This is part of a series of posts on the “Life Dialogue” within Christianity. Check out other posts in the series here.
I recently read a very interesting article on theistic evolution by Loren Haarsma and Terry M. Gray entitled “Complexity, Self Organization, and Design.” Interestingly, I found what I think are some of the most interesting arguments for the theistic evolutionist position, but I also found some of the hardest objections to the position (scientifically) that I have stumbled across.
I’ll start with the interesting evidence for their position. First, they note that the word “design” doesn’t belong exclusively to the Intelligent Design theorists, because theistic evolutionists argue that God designed the initial laws which gave rise to evolution and eventually humanity. In other words, God foreknew and intended for mankind to evolve, and set up the laws such that we would (or at least that some sentient beings with which God intended to interact would arise, 289).
They further argue that “With the right set of rules, a random, iterative process can start with a simple environment and self-assemble a complex environment” (293, emphasis theirs). The arguments for this position are interesting to me, and I am no scientist, but it seems to me that the three ways from which they argue for this possibility make more sense to me if there is some kind of intelligence behind the process.
The three strategies for self-organized complexity they argue are:
1) Preprogrammed self assembly– “…pieces are designed so that random interactions between them eventually lead to assembly of the desired complex object(s)”
2) Information transfer from the environment– objects incorporate information from the environment through “a process of random exploration and feedback”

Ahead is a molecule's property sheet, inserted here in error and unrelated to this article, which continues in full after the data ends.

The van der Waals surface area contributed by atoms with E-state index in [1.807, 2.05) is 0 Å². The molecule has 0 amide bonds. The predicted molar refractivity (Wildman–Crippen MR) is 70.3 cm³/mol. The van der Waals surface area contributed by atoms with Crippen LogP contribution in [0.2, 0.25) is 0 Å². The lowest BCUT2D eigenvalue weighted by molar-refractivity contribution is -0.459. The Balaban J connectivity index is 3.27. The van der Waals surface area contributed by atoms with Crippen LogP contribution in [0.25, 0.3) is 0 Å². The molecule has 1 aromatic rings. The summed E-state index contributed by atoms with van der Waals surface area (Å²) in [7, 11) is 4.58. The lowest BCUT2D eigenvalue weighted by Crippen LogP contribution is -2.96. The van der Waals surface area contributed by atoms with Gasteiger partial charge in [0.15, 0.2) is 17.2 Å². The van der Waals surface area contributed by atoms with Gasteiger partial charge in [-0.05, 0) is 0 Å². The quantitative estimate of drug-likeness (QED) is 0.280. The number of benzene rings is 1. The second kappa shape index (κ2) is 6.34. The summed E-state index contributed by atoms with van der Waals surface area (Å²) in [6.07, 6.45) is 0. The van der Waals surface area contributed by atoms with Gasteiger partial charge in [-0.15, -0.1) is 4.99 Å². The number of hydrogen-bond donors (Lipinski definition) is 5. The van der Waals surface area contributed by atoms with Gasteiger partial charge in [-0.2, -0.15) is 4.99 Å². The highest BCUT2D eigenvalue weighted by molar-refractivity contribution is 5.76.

3) Interaction among agents– “random interactions and feedback” lead to “increased productivity or survivability” (290)
It seems to me that 1) could be simply incorporated into laws at the beginning of the universe (but these laws would have to be designed, as the authors point out). 2) seems to me as though it simply couldn’t be totally random. For evolution to work, on the understanding I’ve gleaned from my readings, the complexity would have to aid the survivability of the entity. I think a problem here is that there is no way to determine when/why/how the random interactions suddenly latch onto those things which are helpful. If it truly is a random process, then it would randomly continue to select for characteristics, casting off old ones and making room for new ones.
Incorporating natural selection doesn’t seem like it would help much here either, because then those random selections which are negative would terminate the species. So my problems with 2) are twofold (even granting that God Designed the laws such that these interactions would occur): 1. there doesn’t seem to be an explanation for the process stopping the random selections (and therefore keeping the trait); 2. we aren’t talking about computer algorithms here, we’re talking living entities–if they select the wrong traits, they die.
Ultimately I found these arguments interesting reading, but I just don’t see how they support Theistic Evolutionism more than, say Intelligent Design. The authors do make the interesting point that it could have been the case that God set up/designed the laws such that life would arise, but the ways that complexity is integrated into the process seems to me, at least, to demand further explanation.
Haarsma, Loren and Terry M. Gray, Complexity, Self-Organization, and Design, in Perspectives on an Evolving Creation, edited Keith B. Miller, p. 288-309.
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